New documentary uncovers what really happened at the 1964 Venice Biennale
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New documentary uncovers what really happened at the 1964 Venice Biennale
Robert Rauschenberg exhibition, Venice Biennale, 1964 June 21. Photograph: Shunk-Kender © J. Paul Getty Trust. Getty Research Institute.

NEW YORK, NY.- A new documentary film, Taking Venice, uncovers the true story behind rumors that the 1964 Venice Biennale was rigged – by the U.S. Government and a team of highly placed insiders – so that their chosen artist, Robert Rauschenberg, could win the grand prize. Directed by Amei Wallach, Taking Venice, a Zeitgeist Films release in association with Kino Lorber, begins its national release on May 17, 2024, at IFC Center in New York City and on May 24, 2024, at Laemmle Theaters in Los Angeles.

With the pacing of a caper, the film weaves a tale of suspense, intrigue, down and dirty politics, and conspiracy theories against the backdrop of glamorous parties, passionate debates about art, and, of course, the art itself. American Pop art was about to explode on the international scene with a dynamic exhibition that was bound to be questioned.

Taking Venice unfolds at the height of the Cold War when the U.S. government was determined to fight Communism with culture. The Venice Biennale, the world’s most influential art exhibition, became a proving ground. Alice Denney, a Washington insider and a friend of the Kennedys, recommended Alan Solomon, an ambitious curator making waves with trailblazing art, to organize the U.S. entry. Together with Leo Castelli, the powerful New York art dealer, they embarked on a daring plan to make Robert Rauschenberg the winner of the Grand Prize. Although he had the potential to dazzle, Robert Rauschenberg was yet to be taken seriously by the art establishment in the early 1960s. His groundbreaking work known as “combines” merged painting and sculpture with found objects and pop culture images in new ways that had not been seen before. Deftly pulling off maneuvers that could have been written by Hollywood, the American team left the international press crying foul and Rauschenberg questioning the politics of the nationalism that sent him there.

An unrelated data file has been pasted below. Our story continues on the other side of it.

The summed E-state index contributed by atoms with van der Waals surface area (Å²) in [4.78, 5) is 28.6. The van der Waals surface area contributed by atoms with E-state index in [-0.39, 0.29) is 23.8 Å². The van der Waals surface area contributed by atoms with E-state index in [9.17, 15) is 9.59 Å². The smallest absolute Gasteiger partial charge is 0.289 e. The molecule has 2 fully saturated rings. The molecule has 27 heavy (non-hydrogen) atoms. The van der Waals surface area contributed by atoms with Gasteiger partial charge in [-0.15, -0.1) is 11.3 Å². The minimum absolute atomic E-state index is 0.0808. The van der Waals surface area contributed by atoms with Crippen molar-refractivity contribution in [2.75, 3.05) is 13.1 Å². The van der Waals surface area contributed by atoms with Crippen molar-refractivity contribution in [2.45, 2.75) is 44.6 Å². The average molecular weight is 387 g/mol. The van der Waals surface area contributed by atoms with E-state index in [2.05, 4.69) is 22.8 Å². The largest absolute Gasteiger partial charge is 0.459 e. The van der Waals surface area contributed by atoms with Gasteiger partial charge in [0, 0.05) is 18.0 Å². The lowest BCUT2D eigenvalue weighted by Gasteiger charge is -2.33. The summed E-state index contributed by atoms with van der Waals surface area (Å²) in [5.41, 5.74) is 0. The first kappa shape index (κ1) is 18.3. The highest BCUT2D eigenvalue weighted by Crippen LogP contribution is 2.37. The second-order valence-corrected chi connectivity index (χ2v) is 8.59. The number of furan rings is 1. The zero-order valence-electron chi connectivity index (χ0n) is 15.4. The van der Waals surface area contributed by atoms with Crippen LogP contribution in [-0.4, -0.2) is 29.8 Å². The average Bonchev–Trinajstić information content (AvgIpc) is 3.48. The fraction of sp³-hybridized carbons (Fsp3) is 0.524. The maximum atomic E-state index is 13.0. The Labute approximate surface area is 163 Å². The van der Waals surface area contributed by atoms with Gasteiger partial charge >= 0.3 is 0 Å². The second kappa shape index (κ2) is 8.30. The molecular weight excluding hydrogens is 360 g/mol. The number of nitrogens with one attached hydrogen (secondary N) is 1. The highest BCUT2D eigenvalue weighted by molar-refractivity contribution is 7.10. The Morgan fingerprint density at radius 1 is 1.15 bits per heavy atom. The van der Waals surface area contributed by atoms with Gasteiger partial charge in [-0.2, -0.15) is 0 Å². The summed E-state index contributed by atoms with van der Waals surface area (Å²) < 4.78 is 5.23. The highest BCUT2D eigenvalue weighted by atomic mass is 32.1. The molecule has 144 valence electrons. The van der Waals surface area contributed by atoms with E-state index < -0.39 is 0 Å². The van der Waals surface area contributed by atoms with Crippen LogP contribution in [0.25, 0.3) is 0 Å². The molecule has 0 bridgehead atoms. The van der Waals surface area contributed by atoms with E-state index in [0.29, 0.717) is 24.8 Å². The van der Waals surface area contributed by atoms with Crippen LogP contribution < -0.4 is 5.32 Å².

Taking Venice received critical acclaim in 2023 at the Rome International Film Festival, Sao Paulo International Film Festival, DOC NYC, and Fort Lauderdale International Film Festival. Venues in 2024 include the Sun and Stars International Film Festival in West Palm Beach, Boulder International Film Festival, and Sonoma International Film Festival.

Taking Venice explores the impact in Europe of a tumultuous cultural shift that fixed the art world’s gaze on contemporary American art with New York as its epicenter. On screen, The New Yorker writer and author Calvin Tomkins, who covered the 1964 Biennale, Alice Denney, who helped engineer the U.S. shenanigans, and the artist Christo recall the audacious events. And, in a rare and intimate interview, Jasper Johns recounts his relationship with Robert Rauschenberg in art and life. Through a rich trove of archival footage and interviews with leading artists, curators, and critics filmed in New York, London, and at the Venice Biennale, Wallach embeds the art in world events.

“This film tells the story of the 1964 Venice Biennale at a time when State Department officials and a team of unlikely co-conspirators were joined in their conviction that American democracy was worth the fight. They were determined to harness the audacity of American art to promote what was best about democracy,” said Amei Wallach, Taking Venice’s director. “There are moments in the film that sting with what we have lost and moments that encapsulate what we have gained. The stakes are even higher now than they were at the scandal-drenched Biennale, as artists everywhere try to create a way forward. My goal is to make films about art that leap out of the art world and into a reckoning with what’s relevant in our lives though the stories that they tell.”

Wallach met Rauschenberg on a number of occasions in New York and at his studio in Captiva, Florida, beginning in the late 1970s, through her work as a journalist for Newsday, Smithsonian magazine, and The MacNeil/Lehrer NewsHour.

Taking Venice illustrates how Rauschenberg’s seminal art developed, explores the art scene that produced it, chronicles its enduring influence on artists today, and looks at art by other legendary American artists who showed in Venice that year: among them James Rosenquist, Roy Lichtenstein, Frank Stella, Jim Dine, Claes Oldenburg, and John Chamberlain.

Featured interviews with artists include Mark Bradford, who represented the U.S. in Venice in 2017; the leading Italian artist Michelangelo Pistoletto; Carolee Schneeman, who received a lifetime achievement award in Venice; and Shirin Neshat. Christine Macel, the director of the 2017 Venice Biennale; Robert Storr, director of the 2007 Biennale; Pulitzer Prize winning cultural historian Louis Menand; and the art historian Irving Sandler also offer perspectives on the history of the Biennale as well as related world events. The film ends in 2022, the year that artist Simone Leigh, the first Black woman to represent the U.S. at the Venice Biennale, transformed the American Pavilion to critical acclaim.

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